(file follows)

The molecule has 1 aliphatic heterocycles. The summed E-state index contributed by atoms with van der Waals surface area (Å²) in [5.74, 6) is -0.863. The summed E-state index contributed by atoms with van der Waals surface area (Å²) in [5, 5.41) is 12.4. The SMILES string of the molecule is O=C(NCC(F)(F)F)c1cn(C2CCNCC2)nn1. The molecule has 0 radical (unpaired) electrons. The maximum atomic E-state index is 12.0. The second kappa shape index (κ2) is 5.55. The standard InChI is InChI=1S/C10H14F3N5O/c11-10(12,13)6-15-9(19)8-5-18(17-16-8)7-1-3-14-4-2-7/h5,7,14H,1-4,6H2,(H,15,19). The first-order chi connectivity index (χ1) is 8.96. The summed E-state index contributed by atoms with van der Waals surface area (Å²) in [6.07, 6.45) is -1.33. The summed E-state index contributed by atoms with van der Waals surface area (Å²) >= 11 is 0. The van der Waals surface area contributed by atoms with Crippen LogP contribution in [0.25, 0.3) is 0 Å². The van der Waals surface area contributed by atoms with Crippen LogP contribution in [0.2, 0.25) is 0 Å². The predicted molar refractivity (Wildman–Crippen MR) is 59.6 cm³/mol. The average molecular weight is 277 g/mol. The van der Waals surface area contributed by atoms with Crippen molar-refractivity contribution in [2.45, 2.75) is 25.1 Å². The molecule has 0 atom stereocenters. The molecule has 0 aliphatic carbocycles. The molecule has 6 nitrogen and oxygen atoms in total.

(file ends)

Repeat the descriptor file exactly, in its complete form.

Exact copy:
The molecule has 1 aliphatic heterocycles. The summed E-state index contributed by atoms with van der Waals surface area (Å²) in [5.74, 6) is -0.863. The summed E-state index contributed by atoms with van der Waals surface area (Å²) in [5, 5.41) is 12.4. The SMILES string of the molecule is O=C(NCC(F)(F)F)c1cn(C2CCNCC2)nn1. The molecule has 0 radical (unpaired) electrons. The maximum atomic E-state index is 12.0. The second kappa shape index (κ2) is 5.55. The standard InChI is InChI=1S/C10H14F3N5O/c11-10(12,13)6-15-9(19)8-5-18(17-16-8)7-1-3-14-4-2-7/h5,7,14H,1-4,6H2,(H,15,19). The first-order chi connectivity index (χ1) is 8.96. The summed E-state index contributed by atoms with van der Waals surface area (Å²) in [6.07, 6.45) is -1.33. The summed E-state index contributed by atoms with van der Waals surface area (Å²) >= 11 is 0. The van der Waals surface area contributed by atoms with Crippen LogP contribution in [0.25, 0.3) is 0 Å². The van der Waals surface area contributed by atoms with Crippen LogP contribution in [0.2, 0.25) is 0 Å². The predicted molar refractivity (Wildman–Crippen MR) is 59.6 cm³/mol. The average molecular weight is 277 g/mol. The van der Waals surface area contributed by atoms with Crippen molar-refractivity contribution in [2.45, 2.75) is 25.1 Å². The molecule has 0 atom stereocenters. The molecule has 0 aliphatic carbocycles. The molecule has 6 nitrogen and oxygen atoms in total.